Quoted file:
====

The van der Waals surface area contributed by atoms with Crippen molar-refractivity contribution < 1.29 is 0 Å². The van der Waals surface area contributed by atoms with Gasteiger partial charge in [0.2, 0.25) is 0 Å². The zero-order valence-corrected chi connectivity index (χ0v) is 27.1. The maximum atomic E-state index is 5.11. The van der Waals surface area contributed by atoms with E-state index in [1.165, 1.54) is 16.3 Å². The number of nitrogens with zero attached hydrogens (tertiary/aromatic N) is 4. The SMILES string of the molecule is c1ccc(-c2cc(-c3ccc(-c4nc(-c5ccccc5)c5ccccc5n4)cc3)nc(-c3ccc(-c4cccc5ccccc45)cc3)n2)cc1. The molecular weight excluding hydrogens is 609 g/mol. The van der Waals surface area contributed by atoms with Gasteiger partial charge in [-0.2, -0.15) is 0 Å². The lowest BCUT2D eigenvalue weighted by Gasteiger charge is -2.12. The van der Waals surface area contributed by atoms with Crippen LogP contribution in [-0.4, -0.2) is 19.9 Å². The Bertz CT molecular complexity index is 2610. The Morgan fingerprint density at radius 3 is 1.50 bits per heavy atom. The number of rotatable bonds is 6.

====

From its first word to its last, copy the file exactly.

The van der Waals surface area contributed by atoms with Crippen molar-refractivity contribution < 1.29 is 0 Å². The van der Waals surface area contributed by atoms with Gasteiger partial charge in [0.2, 0.25) is 0 Å². The zero-order valence-corrected chi connectivity index (χ0v) is 27.1. The maximum atomic E-state index is 5.11. The van der Waals surface area contributed by atoms with E-state index in [1.165, 1.54) is 16.3 Å². The number of nitrogens with zero attached hydrogens (tertiary/aromatic N) is 4. The SMILES string of the molecule is c1ccc(-c2cc(-c3ccc(-c4nc(-c5ccccc5)c5ccccc5n4)cc3)nc(-c3ccc(-c4cccc5ccccc45)cc3)n2)cc1. The molecular weight excluding hydrogens is 609 g/mol. The van der Waals surface area contributed by atoms with Gasteiger partial charge in [-0.2, -0.15) is 0 Å². The lowest BCUT2D eigenvalue weighted by Gasteiger charge is -2.12. The van der Waals surface area contributed by atoms with Crippen LogP contribution in [-0.4, -0.2) is 19.9 Å². The Bertz CT molecular complexity index is 2610. The Morgan fingerprint density at radius 3 is 1.50 bits per heavy atom. The number of rotatable bonds is 6.